NICTS: Prior to the training both final and interim orders were being under reported at the participant level only.

DD: How long had this being going on?

NICTS: It is difficult to put an exact date on this, but the data (at participant level) has potentially been recorded inconsistently since April 2007, when the data was first recorded on ICOS.

DD: Is the 2014/15 data (from September 2014 to August 2015) provided to me correct?

NICTS: It would be possible to report on the August 2014 – September 2015 orders data, as recording practices would have been consistent across the period. However, if it was helpful we could provide data at the application level for the three years, which disregards which participants, have been selected, and looks purely at the orders being made. This is the proposed methodology we are looking at to report orders being made going forward.

DD: I had submitted two FOIs in relation to this data why was the change in practice not disclosed at any point?

NICTS: This change in practice following training and the affect it had on the recording of orders was not identified until the follow up questions to the second FOI were submitted.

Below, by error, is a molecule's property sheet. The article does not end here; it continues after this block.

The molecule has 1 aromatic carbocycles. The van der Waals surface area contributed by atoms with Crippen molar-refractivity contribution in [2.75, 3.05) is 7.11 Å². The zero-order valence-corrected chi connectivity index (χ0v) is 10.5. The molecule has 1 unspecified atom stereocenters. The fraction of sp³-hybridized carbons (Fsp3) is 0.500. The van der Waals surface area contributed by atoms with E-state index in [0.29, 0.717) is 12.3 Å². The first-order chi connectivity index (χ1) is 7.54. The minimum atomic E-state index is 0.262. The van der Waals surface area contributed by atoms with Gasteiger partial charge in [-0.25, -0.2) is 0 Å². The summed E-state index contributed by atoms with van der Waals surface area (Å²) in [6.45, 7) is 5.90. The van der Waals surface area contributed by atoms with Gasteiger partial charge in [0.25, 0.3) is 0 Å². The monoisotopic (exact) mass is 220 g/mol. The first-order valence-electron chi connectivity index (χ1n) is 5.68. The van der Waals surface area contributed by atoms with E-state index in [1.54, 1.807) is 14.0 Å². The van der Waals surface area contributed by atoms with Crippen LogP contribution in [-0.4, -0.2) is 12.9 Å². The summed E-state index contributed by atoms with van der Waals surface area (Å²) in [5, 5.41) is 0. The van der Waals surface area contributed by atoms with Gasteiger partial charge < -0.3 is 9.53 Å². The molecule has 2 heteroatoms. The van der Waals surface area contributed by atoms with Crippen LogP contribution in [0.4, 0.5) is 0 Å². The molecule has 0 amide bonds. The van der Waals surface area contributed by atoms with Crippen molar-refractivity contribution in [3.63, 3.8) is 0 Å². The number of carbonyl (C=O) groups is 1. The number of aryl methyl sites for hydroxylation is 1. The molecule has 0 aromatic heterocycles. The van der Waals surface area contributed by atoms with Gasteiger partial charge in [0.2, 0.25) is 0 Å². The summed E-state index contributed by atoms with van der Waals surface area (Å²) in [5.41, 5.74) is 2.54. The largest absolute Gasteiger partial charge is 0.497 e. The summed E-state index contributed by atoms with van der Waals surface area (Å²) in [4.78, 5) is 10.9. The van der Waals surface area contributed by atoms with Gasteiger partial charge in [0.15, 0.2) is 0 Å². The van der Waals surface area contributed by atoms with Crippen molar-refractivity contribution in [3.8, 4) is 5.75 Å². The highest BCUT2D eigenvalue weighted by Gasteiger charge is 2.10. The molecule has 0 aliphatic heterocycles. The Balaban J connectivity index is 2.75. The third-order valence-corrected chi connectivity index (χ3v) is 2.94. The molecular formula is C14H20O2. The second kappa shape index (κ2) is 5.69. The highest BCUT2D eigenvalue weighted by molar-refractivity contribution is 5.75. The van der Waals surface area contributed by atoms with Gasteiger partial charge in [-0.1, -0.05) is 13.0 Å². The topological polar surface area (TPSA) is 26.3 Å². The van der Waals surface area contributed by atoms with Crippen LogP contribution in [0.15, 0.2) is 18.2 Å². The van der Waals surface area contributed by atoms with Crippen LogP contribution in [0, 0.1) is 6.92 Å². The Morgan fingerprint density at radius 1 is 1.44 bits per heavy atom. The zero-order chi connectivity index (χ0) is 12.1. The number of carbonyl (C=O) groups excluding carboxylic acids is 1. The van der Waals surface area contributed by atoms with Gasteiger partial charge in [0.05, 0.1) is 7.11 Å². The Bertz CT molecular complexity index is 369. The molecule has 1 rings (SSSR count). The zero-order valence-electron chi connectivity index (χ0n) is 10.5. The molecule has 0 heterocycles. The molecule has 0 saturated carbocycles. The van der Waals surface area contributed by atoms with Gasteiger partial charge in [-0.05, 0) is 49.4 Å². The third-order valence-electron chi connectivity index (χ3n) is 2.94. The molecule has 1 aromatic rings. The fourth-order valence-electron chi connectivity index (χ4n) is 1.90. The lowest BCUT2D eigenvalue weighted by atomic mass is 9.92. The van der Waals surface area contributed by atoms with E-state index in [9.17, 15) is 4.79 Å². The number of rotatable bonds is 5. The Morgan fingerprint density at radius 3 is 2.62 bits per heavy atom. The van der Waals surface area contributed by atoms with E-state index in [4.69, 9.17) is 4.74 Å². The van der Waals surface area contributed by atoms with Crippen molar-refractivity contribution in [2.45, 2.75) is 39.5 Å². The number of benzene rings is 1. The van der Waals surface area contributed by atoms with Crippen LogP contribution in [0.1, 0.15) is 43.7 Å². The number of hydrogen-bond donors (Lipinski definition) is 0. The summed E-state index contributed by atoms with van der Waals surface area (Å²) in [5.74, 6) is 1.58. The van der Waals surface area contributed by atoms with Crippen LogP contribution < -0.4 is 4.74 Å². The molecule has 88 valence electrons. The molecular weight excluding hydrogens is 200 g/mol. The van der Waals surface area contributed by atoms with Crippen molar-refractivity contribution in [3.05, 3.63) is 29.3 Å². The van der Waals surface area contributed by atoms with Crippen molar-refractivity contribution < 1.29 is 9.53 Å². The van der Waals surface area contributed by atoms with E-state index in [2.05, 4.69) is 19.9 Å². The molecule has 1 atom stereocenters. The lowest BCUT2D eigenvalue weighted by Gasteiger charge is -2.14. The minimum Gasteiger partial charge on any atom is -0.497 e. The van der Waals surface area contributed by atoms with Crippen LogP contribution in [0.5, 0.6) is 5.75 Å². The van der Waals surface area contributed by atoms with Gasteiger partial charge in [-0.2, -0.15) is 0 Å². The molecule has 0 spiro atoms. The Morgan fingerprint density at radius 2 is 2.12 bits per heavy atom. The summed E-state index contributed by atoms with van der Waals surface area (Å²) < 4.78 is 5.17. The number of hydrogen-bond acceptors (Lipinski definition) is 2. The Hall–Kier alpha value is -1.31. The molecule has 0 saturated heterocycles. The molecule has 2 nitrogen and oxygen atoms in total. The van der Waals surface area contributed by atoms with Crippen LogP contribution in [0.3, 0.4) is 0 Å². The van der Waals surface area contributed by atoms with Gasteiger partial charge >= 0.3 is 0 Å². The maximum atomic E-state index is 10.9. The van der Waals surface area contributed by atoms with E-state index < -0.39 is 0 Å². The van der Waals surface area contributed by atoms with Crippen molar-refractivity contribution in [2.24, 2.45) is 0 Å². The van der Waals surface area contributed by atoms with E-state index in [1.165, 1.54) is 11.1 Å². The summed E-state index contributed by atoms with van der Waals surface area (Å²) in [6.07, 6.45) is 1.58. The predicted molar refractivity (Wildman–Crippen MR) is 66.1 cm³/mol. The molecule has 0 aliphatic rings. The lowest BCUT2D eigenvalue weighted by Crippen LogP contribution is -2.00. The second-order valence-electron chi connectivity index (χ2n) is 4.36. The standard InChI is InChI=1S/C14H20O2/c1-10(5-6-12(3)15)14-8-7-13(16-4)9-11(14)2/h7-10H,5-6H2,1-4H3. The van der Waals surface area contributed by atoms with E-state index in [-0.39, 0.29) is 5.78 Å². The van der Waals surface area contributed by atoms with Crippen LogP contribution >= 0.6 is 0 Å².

DD: You stated the percentages below are all an accurate reflection of the data recorded on ICOS, however caution does need to be taken when interpreting the increases in interim and final orders made prior and post to 2014 as recording practices did change. What was the change in recording practice – what was previously being recorded and what is now being recorded?

NICTS: There has been no change in the content of the orders, however the change was to the selection of participants associated with the order and this was introduced to bring consistency in practice to all court venues. Previously participants to whom the orders applied were selected inconsistently, and now post the training all participants to whom the orders applied are being selected.

DD: You said following training in early 2014 it was highlighted to staff they must select all the relevant parties when entering a result but when in practice did this change in recording start taking effect?